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This exercise can go on forever because you will always come across objects that you have rarely drawn before, and there is always more to learn. However, try to find something made of metal, something made of glass, and something natural, like fruit or plants. The examples here are produced in watercolour because it is a very flexible medium, rather difficult to start with, but easy enough to handle when you've made the first steps.

Here is an ordinary metal kettle, not very shiny, but reflective enough. First, outline the shape with the brush, using a grey colour. When that is dry, flood the main light areas at the top of the kettle in a cool light blue-grey and a warmer brown-grey for the lower parts. Don't forget to leave little areas of white paper unpainted to indicate the highlights on the handle, lid and spout. When the first colour is dry, put in a dark neutral grey on the lower part to give darker shadows, but wash it off to one side of the main body of the kettle, so that the surface appears curved. Then, sparingly, put in darker tones on the handle and lid.

When you come to fruit, which I have chosen here, the method is similar but the contrast between dark and light is not so great. The purple grapes are painted smoothly round with most of the colour towards the edges of the fruit and, occasionally, across more of the surface. Leave one small area of white paper on each grape completely untouched to achieve the effect of the tiny highlight that occurs on glossy objects like grapes. The edges can be darkened as much as you like and any spaces between the grapes can be filled in very dark indeed. Put in a bit of background tone also, to 'anchor' the grapes in place.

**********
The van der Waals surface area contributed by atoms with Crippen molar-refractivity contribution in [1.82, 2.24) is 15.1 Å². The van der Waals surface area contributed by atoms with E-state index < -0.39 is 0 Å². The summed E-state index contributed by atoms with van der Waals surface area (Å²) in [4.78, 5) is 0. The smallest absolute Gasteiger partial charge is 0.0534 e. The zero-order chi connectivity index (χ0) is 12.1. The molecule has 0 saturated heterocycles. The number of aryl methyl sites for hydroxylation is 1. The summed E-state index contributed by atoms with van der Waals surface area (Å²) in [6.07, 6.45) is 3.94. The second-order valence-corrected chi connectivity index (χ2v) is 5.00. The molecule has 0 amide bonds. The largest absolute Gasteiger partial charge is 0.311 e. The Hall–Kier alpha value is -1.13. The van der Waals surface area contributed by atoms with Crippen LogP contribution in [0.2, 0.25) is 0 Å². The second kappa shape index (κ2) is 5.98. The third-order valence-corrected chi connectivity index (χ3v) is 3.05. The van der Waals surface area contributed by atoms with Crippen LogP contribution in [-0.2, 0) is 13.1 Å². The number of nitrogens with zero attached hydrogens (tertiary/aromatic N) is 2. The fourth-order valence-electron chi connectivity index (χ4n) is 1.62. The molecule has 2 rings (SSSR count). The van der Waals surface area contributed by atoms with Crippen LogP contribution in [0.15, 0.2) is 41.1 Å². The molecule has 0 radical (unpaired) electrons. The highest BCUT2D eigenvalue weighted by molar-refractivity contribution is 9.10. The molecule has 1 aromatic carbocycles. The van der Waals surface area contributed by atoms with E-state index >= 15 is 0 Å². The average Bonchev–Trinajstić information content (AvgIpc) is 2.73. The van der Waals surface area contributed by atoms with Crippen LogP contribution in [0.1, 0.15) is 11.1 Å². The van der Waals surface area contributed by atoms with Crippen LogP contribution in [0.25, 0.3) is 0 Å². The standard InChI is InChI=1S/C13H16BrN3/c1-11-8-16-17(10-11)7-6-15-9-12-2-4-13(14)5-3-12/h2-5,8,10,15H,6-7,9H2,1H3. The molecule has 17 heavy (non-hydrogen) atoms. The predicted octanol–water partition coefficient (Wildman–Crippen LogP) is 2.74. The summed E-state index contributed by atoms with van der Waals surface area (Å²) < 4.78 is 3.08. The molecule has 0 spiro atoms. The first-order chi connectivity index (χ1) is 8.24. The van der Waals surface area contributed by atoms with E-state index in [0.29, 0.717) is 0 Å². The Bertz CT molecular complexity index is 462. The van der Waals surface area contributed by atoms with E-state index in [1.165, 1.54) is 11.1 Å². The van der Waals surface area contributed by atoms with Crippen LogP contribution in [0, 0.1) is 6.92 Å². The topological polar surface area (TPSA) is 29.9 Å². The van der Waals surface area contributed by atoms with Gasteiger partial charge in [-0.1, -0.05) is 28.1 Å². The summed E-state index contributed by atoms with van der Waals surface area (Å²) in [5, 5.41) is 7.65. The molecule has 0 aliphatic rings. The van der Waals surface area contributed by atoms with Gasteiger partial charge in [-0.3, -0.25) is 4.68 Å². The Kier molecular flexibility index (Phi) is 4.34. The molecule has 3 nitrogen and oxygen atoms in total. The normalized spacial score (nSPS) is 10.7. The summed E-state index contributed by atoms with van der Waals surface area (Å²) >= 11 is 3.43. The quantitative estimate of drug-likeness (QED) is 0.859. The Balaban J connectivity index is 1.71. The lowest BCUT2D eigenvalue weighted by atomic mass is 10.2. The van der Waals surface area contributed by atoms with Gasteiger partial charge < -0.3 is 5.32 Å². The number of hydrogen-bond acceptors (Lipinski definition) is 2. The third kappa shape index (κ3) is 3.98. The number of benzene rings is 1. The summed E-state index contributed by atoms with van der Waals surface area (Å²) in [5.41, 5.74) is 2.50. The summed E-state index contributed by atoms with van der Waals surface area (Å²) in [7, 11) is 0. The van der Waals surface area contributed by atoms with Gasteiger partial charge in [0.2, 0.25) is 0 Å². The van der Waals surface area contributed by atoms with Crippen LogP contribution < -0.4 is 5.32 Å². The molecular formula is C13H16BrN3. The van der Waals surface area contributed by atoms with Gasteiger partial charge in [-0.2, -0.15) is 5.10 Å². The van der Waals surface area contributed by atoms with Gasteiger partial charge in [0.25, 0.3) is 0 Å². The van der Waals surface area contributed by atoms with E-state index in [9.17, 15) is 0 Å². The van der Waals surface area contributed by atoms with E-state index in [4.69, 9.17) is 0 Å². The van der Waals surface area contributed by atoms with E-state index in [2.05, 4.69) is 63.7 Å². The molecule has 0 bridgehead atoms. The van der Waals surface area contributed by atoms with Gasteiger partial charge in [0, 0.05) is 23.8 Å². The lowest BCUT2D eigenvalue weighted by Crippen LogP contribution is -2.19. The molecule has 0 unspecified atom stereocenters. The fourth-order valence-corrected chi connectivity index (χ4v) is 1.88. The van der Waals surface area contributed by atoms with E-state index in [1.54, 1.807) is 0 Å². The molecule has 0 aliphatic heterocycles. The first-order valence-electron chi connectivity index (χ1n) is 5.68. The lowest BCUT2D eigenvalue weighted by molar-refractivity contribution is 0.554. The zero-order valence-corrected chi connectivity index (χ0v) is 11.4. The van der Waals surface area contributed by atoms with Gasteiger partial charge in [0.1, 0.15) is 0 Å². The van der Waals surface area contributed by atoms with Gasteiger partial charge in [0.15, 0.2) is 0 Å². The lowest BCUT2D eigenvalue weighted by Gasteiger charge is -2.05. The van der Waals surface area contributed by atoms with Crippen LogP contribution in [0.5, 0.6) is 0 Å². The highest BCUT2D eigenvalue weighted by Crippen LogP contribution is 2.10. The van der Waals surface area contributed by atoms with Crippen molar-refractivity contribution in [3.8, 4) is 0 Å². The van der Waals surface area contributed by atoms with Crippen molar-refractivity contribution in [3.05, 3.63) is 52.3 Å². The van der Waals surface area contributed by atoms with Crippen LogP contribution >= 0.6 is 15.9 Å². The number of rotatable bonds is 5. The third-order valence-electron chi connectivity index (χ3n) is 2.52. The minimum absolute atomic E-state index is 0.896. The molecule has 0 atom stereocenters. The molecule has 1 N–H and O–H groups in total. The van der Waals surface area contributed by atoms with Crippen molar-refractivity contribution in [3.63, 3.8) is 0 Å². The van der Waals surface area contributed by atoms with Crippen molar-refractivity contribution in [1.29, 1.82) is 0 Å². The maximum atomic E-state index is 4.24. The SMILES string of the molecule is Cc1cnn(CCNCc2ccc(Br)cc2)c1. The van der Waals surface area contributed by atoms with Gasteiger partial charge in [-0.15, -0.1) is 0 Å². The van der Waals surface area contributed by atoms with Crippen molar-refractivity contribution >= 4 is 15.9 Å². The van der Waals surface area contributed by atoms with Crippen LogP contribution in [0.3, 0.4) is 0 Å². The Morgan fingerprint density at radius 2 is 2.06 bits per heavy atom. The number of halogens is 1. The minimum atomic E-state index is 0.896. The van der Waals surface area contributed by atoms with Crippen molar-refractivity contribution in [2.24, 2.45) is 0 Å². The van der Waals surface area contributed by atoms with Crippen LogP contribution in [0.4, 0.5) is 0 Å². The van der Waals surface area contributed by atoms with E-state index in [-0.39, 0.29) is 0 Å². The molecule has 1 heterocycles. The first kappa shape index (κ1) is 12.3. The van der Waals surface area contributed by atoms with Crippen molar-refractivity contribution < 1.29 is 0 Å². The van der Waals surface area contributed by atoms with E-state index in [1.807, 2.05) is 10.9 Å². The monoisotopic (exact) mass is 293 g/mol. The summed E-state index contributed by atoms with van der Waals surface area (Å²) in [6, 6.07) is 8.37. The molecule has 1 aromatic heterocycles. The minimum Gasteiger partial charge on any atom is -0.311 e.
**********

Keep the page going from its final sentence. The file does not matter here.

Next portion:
The next example is of a glass; you have already attempted this in pastel, so you know the problems involved. You must include the background here because glass is defined by the fact that the background colour will show through. Again, you have to leave areas of unpainted white paper around the edges of the glass and across its broader facets, to mimic the reflected light that convinces the eye that this is indeed a glass object. Once you have put in the background and the brightest, lightest areas, you can put in the dark ones. This contrast between dark and light is the standard way of showing reflective surfaces. Parts of the outline can be very dark, and some left white.

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Freehand Sketching An Introduction

Freehand Sketching An Introduction

Learn to sketch by working through these quick, simple lessons. This Learn to Sketch course will help you learn to draw what you see and develop your skills.

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